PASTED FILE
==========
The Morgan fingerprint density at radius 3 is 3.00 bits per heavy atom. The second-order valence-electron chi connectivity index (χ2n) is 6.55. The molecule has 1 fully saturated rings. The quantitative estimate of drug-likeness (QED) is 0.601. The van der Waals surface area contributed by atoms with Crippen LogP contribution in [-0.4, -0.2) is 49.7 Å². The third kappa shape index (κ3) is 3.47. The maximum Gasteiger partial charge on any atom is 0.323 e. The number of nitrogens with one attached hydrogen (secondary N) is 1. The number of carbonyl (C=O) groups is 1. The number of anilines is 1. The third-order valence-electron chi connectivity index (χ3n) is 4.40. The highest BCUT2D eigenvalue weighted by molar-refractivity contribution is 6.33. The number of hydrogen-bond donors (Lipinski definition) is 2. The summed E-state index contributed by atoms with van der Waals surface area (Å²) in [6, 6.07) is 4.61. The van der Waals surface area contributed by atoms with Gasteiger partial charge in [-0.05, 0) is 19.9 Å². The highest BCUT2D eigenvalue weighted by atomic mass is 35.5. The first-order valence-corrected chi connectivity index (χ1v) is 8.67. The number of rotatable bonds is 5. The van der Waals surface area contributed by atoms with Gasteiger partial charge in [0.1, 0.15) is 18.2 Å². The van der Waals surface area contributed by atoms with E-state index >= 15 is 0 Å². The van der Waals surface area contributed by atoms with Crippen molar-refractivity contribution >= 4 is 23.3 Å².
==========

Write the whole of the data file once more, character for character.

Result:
The Morgan fingerprint density at radius 3 is 3.00 bits per heavy atom. The second-order valence-electron chi connectivity index (χ2n) is 6.55. The molecule has 1 fully saturated rings. The quantitative estimate of drug-likeness (QED) is 0.601. The van der Waals surface area contributed by atoms with Crippen LogP contribution in [-0.4, -0.2) is 49.7 Å². The third kappa shape index (κ3) is 3.47. The maximum Gasteiger partial charge on any atom is 0.323 e. The number of nitrogens with one attached hydrogen (secondary N) is 1. The number of carbonyl (C=O) groups is 1. The number of anilines is 1. The third-order valence-electron chi connectivity index (χ3n) is 4.40. The highest BCUT2D eigenvalue weighted by molar-refractivity contribution is 6.33. The number of hydrogen-bond donors (Lipinski definition) is 2. The summed E-state index contributed by atoms with van der Waals surface area (Å²) in [6, 6.07) is 4.61. The van der Waals surface area contributed by atoms with Gasteiger partial charge in [-0.05, 0) is 19.9 Å². The highest BCUT2D eigenvalue weighted by atomic mass is 35.5. The first-order valence-corrected chi connectivity index (χ1v) is 8.67. The number of rotatable bonds is 5. The van der Waals surface area contributed by atoms with Gasteiger partial charge in [0.1, 0.15) is 18.2 Å². The van der Waals surface area contributed by atoms with E-state index >= 15 is 0 Å². The van der Waals surface area contributed by atoms with Crippen molar-refractivity contribution >= 4 is 23.3 Å².